The Part you don’t see is the tut tut of mothers as we cycled through the park to the school with ruby on the lowered seat and me cycling her at 20km/h to get her there before the bell. This is my first foray onto the train and it was fun.
Athletes who use a heart rate monitor as a training aid need to identify their maximum heart rate in order to determine their appropriate training zones. Here is a brief listing comparing Running, Rowing and Cycling …. 3 popular outdoor and gym activities.
Calculation of Maximum Heart Rate
The easiest and best known method to calculate your maximum heart rate (MHR) is to use the formula 220-age. A paper by Londeree and Moeschberger from the University of Missouri-Columbia indicates that the MHR varies mostly with age, but the relationship is not a linear one. They suggest an alternative formula of 206.3 – (0.711 * age). Similarly, Miller et al from Indiana University propose the formula 217- (0.85 * age) as a suitable formula to calculate MHR.
Londeree and Moeschberger also looked at other variables to see if they had any effect on the MHR. They found that neither sex or race make any difference but they did find that the MHR was effected by the activity and levels of fitness.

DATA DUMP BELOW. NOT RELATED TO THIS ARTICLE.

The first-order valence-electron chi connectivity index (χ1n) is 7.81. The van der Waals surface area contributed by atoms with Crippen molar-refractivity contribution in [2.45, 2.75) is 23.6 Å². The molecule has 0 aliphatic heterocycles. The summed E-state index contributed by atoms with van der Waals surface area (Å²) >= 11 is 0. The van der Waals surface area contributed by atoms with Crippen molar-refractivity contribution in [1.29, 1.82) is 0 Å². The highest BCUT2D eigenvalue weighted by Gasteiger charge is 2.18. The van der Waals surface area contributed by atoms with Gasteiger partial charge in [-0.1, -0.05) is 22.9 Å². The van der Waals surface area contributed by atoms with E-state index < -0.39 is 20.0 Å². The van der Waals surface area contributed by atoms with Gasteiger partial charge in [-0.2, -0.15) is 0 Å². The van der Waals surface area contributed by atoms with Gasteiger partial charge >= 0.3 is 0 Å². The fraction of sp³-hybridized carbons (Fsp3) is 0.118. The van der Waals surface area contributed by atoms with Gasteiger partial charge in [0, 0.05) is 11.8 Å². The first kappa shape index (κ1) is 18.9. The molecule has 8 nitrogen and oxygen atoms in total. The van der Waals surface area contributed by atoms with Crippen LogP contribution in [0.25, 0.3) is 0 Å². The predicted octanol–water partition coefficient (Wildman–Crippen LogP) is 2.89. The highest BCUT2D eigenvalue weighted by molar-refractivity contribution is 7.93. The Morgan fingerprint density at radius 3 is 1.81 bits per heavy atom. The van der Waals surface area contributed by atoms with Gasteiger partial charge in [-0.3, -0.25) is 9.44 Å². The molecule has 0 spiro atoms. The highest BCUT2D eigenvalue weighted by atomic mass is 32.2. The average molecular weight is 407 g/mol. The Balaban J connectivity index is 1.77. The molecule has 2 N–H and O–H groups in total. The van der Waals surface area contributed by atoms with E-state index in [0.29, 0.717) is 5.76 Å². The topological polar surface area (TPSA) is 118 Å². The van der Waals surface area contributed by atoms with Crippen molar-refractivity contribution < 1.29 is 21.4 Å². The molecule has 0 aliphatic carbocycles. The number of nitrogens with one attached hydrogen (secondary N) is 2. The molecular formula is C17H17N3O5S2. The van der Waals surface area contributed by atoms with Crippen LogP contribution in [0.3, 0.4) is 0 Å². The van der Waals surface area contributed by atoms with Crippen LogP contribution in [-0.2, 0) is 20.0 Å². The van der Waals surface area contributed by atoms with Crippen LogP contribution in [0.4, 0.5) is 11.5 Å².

Studies have shown that MHR on a treadmill is consistently 5-6 beats higher than on a bicycle ergometer and 2-3 beats higher on a rowing ergometer. Heart rates while swimming are significantly lower, around 14 bpm, than for treadmill running. Elite endurance athletes and moderately trained individuals will have a MHR 3 or 4 beats slower than a sedentary individual. It was also found that well trained over 50s are likely to have a higher MHR than that which is average for their age.
To determine your maximum heart rate you could use the following which combines the Miller formula with the research from Londeree and Moeschberger.
- Use the Miller formula of MHR=217 – (0.85 * age) to calculate MHR
- Use this MHR value for running and versaclimber training
- Subtract 3 beats for rowing training
- Subtract 5 beats for bicycle training
- Subtract 3 beats for elite athletes under 30
- Add 2 beats for 50 year old elite athletes
- Add 4 beats for 55+ year old elite athletes